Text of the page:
It’s not as easy as it sounds. Do you know anyone who hates you? Yet every great figure who has contributed to the human race has been hated, not just by one person, but often by a great many. That hatred is so strong it has caused those great figures to be shunned, abused, murdered and in one famous instance, nailed to a cross.

One does not have to be evil to be hated. In fact, it’s often the case that one is hated precisely because one is trying to do right by one’s own convictions. It is far too easy to be liked, one merely has to be accommodating and hold no strong convictions. Then one will gravitate towards the centre and settle into the average. That cannot be your role. There are a great many bad people in the world, and if you are not offending them, you must be bad yourself. Popularity is a sure sign that you are doing something wrong.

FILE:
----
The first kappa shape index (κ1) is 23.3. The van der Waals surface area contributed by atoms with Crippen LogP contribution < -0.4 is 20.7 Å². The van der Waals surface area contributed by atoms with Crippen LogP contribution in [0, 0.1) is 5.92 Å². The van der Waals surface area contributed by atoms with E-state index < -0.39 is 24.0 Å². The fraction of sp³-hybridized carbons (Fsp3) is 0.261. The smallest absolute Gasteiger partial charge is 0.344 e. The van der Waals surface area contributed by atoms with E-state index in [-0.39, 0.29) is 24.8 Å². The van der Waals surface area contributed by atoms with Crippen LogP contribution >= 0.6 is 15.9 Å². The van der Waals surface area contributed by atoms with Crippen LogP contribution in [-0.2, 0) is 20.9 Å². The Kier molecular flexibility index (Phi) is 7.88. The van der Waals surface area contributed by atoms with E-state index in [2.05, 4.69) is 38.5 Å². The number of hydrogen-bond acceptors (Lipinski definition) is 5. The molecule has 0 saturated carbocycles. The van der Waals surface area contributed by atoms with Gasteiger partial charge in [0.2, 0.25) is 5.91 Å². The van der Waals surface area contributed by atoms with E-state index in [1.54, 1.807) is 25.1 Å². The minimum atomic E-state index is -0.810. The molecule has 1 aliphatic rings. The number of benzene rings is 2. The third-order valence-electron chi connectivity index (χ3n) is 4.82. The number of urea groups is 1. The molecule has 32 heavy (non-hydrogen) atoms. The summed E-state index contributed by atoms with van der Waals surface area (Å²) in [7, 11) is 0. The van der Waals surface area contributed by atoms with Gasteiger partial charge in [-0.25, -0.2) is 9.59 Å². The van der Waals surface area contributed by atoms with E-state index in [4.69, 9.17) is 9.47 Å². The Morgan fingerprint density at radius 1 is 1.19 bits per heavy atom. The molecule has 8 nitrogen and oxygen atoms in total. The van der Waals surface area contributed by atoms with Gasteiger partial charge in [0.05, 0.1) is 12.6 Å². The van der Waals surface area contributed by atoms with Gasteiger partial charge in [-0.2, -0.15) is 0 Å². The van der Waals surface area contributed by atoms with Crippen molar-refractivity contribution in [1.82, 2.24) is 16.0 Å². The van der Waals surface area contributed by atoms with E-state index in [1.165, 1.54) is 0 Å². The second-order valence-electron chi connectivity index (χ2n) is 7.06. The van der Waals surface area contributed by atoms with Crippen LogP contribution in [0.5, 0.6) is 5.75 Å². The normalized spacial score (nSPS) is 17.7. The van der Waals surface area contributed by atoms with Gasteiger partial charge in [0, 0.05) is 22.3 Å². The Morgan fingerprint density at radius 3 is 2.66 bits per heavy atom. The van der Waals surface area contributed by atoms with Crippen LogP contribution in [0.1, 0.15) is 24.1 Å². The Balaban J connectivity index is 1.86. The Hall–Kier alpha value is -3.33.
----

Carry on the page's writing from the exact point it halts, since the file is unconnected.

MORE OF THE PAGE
The...

Continue reading →


The music industry vs AOL

There are similarities between the strategic challenges faced by the dial-up ISP industry (which for the purpose of this post i will treat as just one company: AOL) and the recorded music industry. Both industries were recently sitting on some of the most lucrative businesses the world has ever known. Both industries also happened to peak at the same time: the late 90s. At peak, AOL had 35 million subscribers, each paying a monthly fee. At peak, the music industry was grossing $20B annually from CDs. Times were good.

The usual straw man argument leveled against the music industry is that there was a systemic failure to boldly embrace radical new technology-based business models. The industry “missed the boat”.

By way of contrast, AOL has been consistently making bold moves towards a new business model. AOL management was and is fully aware that the legacy “access” business will...

Continue reading →